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Top 10 Most Beautiful and Best Places to Visit in Havana

Best Places to Visit in Havana

History goes hand in hand with Havana. The name Havana evokes images of Spanish conquerors, revolutionary heroes and literary figures basking on these once sun-drenched shores. Today, the fascinating history of the Cuban capital awaits on the cobbled streets of Old Havana. In beautiful Cuban Baroque architecture; in historic castles, museums, legendary restaurants and lively squares.

A feast for the senses, Havana is a city to visit with many cultural attractions and unique activities. Listen to live rumba music on a street corner, feast at the restaurant where Hemingway once dined, or breathe in the salty air along the famous Malecón.

But perhaps the best thing about visiting Havana is its people. Friendly and outgoing locals are proud of the culturally rich Caribbean city and happy to share its historical treasures and many hidden gems. See the highlights in and around the city with our list of the Best Places to Visit in Havana and make your trip enjoyable.

10 Best Places to Visit in Havana

Let’s explore the top 10 Most Beautiful and Best Places to Visit in Havana:

1. Old Havana (Habana Vieja)

Cuban Old Havana, which is on the UNESCO World Heritage List, reflects the magic of the past. Elegant neoclassical and baroque buildings abut cobbled squares and narrow streets, many of which have been lovingly restored to their former beauty.

If you are wondering what to do in Old Havana, start your sightseeing tour in one of the popular squares: Plaza Vieja and Plaza de Armas. The latter is home to the Museo de la Ciudad (City Museum) and the magnificent Palacio de Los Capitanes, home to delightful tree-lined courtyards. Other highlights of Old Havana include the magnificent Catedral de San Cristobal, Cuban Baroque celebrations, and the fortified Castillo de la Real Fuerza (an impressive military fortress).

Take a walk along Calle Obispo to feel the lively atmosphere of Havana. During the day, you can browse the shops and art galleries and admire the colorful Cuban Baroque and Art Nouveau architecture. Live music at night draws you into lively restaurants and entertainment venues. Here you will also find the famous restaurant El Floridita, which is a must-see on most tourists’ lists.

After immersing yourself in all the history of this fascinating region, climb the 35-meter Obscura tower for sweeping views of these ancient jewels. Finally, if you’re looking for a place to eat in Havana, La Bodeguita del Medio, a former Hemingway hangout, offers delicious seafood and ice-cold drinks.

2. The Malecón

A stroll down El Malecon at sunset is a great way to soak up the feel of this evocative city and see some sights along the way. Havana’s famous seaside boulevard is about 7 km from Habana Vieja (Old Havana) to the Vedado and Plaza districts. Facing the boulevard is a colorful collection of well-preserved 20th-century buildings, from Art Deco to Neo-Moorish. They took beautiful pictures in the golden light of the setting sun.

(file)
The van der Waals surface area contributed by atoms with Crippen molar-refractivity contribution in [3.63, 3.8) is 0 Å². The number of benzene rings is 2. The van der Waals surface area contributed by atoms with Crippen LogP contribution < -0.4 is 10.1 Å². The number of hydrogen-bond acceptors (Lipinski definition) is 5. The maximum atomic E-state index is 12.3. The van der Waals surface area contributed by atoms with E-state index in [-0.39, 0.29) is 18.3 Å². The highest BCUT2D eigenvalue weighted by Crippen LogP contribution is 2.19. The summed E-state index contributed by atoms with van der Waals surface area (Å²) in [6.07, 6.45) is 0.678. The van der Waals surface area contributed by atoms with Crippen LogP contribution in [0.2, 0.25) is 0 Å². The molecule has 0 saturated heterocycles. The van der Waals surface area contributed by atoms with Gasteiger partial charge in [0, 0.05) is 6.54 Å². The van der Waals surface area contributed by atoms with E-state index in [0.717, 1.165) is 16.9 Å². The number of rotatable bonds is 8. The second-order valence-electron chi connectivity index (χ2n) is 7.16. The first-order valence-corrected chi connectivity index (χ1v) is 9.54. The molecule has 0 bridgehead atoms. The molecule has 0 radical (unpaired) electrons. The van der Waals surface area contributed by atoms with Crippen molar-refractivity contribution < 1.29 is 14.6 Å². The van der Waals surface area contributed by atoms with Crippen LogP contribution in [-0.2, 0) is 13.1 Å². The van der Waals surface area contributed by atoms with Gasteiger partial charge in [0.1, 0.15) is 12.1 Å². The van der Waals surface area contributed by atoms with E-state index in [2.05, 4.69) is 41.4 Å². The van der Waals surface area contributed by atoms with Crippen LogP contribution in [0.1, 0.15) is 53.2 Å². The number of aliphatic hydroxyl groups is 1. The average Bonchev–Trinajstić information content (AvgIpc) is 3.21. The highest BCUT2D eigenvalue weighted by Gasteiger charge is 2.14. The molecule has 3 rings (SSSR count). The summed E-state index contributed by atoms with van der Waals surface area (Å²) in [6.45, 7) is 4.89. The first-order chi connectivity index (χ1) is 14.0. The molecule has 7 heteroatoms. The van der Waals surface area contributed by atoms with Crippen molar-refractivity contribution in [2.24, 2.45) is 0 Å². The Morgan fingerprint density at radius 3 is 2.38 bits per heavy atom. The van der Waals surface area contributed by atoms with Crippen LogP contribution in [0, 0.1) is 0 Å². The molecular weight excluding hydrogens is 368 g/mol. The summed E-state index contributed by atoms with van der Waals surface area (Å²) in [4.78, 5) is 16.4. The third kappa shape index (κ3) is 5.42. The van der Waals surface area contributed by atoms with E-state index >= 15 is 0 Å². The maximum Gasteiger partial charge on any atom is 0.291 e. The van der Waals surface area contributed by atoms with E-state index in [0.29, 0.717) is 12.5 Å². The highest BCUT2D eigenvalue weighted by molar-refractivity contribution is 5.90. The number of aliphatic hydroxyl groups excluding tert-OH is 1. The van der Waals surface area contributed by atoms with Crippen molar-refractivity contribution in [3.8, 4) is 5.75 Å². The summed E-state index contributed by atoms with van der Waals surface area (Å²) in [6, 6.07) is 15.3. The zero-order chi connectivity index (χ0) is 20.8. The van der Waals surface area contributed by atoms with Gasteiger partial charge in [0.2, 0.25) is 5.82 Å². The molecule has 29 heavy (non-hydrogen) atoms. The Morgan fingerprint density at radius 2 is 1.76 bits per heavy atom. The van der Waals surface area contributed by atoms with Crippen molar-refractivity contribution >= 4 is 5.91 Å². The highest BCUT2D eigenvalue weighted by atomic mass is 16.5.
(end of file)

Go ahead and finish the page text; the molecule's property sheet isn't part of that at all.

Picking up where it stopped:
The Malecón is also a great place to meet locals. Fishermen come here to fish, and families and young couples stroll along the beach, enjoying the fresh air and sea breeze. Those looking to unwind their weary feet should stop at the historic Hotel Nacional de Cuba, a World Heritage Site and National Monument, home to many fascinating former guests, including Frank Sinatra, Sinatra, Marlene Dietrich and Marlon Brando.

3. El Capitolio (National Capitol Building)

Havana visitors to Washington DC may have seen the beautiful El Capitolio, which opened in 1929. Rising from the city skyline, the imposing structure resembles the United States Capitol, but it is the Parisian pantheon that is said to have inspired its distinctive dome. A mix of neoclassical and Art Nouveau styles, the building served as the seat of government until the Cuban Revolution of 1959.

For a small fee, you can take a guided tour of the recently restored building with headphones in your chosen language. Highlights include grand corridors, beautifully inlaid marble floors, and a massive dome.

In the dome is a replica of the bronze statue of Mercury, originally created by the 16th-century Florentine sculptor Giambologna. Under the dome is a replica of a 24-carat diamond. Allegedly, this marks the point of measurement for all highway distances between Havana and other Cuban destinations. For those wandering around Havana, El Capitolio remains a stunning landmark. Its enormous dome can be seen from almost anywhere in the city.

Address: Paseo de Marti, (Prado) Havana

4. Fortaleza de San Carlos de la Cabana

The massive Fortaleza de San Carlos de la Cabana, also known as Castillo de San Carlos de la Cabana, sits atop La Cabana hill, about a 15-minute walk from El Morro in the Parque Historico Militar. When it was built in the 1770s, it was the largest and most expensive fort ever built by the Spanish. After the British invasion, the Spaniards began to build this imposing fort lining the entrance to Havana Bay.